Worker Who Died Before Belmont Stakes Didn’t Have Hantavirus, DOH Says

What to Know

  • A Belmont Park worker who died three days before the Belmont Stakes most likely died of bacterial sepsis, officials said
  • Officials thought the woman might have had hantavirus, but a test came back negative
  • Hantavirus is a rare disease that is caused by ingesting rat urine

A Belmont Park worker who passed away three days before the Belmont Stakes most likely died of bacterial sepsis — not the hantavirus officials suspected. 

The worker, whose name has not been released, was discovered unconscious outside her home on the Belmont Park backstretch on June 1 and passed away five days later, the New York State Department of Health said.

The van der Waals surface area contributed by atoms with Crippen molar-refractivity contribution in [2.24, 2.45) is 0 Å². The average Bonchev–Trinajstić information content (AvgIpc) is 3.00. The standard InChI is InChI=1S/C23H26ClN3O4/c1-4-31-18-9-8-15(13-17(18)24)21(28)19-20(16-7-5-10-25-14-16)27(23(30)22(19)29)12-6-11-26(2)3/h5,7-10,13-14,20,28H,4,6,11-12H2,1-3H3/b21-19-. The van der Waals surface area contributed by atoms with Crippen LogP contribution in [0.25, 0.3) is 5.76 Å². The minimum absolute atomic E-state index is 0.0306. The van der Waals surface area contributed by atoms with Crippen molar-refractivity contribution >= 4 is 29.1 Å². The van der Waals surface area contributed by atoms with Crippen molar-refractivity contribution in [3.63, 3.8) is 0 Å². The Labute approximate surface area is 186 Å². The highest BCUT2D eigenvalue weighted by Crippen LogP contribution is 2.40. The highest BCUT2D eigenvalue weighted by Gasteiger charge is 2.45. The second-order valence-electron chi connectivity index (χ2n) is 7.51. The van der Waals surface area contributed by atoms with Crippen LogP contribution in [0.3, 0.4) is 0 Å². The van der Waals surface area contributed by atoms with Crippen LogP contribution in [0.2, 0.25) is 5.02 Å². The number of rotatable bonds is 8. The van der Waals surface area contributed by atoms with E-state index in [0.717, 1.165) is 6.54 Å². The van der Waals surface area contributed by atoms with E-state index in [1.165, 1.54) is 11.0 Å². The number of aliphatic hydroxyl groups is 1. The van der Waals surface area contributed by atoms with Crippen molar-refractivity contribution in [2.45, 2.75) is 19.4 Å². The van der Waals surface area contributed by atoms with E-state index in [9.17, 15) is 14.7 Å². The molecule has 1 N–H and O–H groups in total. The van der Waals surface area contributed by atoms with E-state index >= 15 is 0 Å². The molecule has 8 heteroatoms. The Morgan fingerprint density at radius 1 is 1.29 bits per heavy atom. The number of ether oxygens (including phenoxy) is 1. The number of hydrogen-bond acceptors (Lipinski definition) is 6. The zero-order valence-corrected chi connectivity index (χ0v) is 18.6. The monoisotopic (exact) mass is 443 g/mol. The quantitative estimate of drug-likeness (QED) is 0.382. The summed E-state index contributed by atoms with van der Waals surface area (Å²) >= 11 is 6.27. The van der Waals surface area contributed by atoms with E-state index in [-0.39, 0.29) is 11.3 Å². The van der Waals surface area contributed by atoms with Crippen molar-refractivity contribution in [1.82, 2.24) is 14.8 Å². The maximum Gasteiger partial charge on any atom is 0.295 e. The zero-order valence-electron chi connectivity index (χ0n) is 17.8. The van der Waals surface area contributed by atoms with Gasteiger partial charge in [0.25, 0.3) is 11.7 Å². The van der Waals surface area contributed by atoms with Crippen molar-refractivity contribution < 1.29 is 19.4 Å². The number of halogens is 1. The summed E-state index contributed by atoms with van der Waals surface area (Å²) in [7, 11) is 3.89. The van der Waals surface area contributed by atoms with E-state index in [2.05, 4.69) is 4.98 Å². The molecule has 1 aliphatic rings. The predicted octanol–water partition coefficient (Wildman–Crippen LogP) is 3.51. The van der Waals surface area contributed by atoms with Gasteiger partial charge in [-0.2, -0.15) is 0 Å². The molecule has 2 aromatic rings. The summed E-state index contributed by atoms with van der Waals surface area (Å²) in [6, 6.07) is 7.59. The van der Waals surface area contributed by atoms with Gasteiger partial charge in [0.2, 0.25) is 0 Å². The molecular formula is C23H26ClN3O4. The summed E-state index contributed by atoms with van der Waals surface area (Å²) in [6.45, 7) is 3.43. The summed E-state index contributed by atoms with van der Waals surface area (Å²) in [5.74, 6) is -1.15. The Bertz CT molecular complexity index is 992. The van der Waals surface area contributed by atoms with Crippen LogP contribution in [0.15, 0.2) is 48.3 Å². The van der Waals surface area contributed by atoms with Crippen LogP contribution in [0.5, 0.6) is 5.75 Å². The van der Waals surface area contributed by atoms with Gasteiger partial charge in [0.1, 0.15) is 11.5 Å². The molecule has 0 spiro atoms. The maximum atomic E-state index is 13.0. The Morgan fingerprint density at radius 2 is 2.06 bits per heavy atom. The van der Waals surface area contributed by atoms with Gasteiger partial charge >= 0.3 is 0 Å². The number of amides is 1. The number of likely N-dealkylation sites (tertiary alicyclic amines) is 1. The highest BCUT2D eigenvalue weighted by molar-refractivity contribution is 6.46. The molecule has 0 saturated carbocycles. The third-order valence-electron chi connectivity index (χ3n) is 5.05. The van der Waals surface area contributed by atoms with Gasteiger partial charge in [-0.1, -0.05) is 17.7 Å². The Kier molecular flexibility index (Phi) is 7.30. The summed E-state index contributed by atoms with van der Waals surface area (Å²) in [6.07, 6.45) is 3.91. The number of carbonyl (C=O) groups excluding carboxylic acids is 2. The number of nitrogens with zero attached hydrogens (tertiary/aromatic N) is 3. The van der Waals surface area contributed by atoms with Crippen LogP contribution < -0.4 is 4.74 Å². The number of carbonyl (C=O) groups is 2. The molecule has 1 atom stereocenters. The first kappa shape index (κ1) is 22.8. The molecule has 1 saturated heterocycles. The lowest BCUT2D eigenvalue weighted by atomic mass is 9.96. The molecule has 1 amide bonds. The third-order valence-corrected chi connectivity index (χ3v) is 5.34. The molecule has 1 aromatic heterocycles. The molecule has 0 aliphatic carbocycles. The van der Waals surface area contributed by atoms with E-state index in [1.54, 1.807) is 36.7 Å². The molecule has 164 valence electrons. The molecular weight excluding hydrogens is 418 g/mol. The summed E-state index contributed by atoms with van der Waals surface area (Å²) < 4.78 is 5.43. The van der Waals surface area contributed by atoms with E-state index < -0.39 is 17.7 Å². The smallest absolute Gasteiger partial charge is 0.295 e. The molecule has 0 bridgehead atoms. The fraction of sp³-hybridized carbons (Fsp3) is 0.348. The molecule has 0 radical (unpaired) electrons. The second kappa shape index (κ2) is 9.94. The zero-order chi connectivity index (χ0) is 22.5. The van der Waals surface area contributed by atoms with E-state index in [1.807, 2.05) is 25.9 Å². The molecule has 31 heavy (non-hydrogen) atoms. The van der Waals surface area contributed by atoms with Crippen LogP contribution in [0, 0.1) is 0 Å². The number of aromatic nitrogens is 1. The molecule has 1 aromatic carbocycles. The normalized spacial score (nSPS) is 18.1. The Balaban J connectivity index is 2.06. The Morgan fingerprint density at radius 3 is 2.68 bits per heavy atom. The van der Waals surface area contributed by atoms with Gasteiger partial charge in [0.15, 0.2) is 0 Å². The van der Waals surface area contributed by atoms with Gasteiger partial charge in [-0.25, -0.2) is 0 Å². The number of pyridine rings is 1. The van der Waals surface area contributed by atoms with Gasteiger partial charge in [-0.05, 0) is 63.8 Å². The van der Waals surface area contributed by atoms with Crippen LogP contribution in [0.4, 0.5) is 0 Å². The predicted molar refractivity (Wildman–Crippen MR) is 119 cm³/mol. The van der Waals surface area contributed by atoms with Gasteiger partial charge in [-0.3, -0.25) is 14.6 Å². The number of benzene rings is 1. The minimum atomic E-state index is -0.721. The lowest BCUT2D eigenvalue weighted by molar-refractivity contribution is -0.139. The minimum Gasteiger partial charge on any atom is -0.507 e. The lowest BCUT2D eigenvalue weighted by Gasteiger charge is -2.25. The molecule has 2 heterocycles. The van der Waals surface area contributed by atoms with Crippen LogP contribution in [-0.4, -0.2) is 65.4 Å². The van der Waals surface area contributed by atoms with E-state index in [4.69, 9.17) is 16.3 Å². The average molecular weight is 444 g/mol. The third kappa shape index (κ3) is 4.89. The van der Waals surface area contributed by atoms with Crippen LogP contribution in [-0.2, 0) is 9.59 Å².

Officials thought the woman may have contracted hantavirus — a rare disease caused by ingesting rat urine — but a test sent to the Centers for Disease Control and Prevention came back negative, the Health Department said.

The results indicated that the woman most likely died of bacterial sepsis, which occurs when an infectious agent spreads throughout a person’s body, the Health Department noted.

The condition isn’t transmitted from human to human, so park visitors aren’t at risk, it added.

Nevertheless, the New York Racing Association “has relocated employees who were living in substandard housing and agreed to immediately overhaul its pest control management practices, including more rigorous building maintenance to limit routes of entry, an improved strategy for waste management, better overall monitoring and improved rodent trapping and control practices,” the Health Department said.

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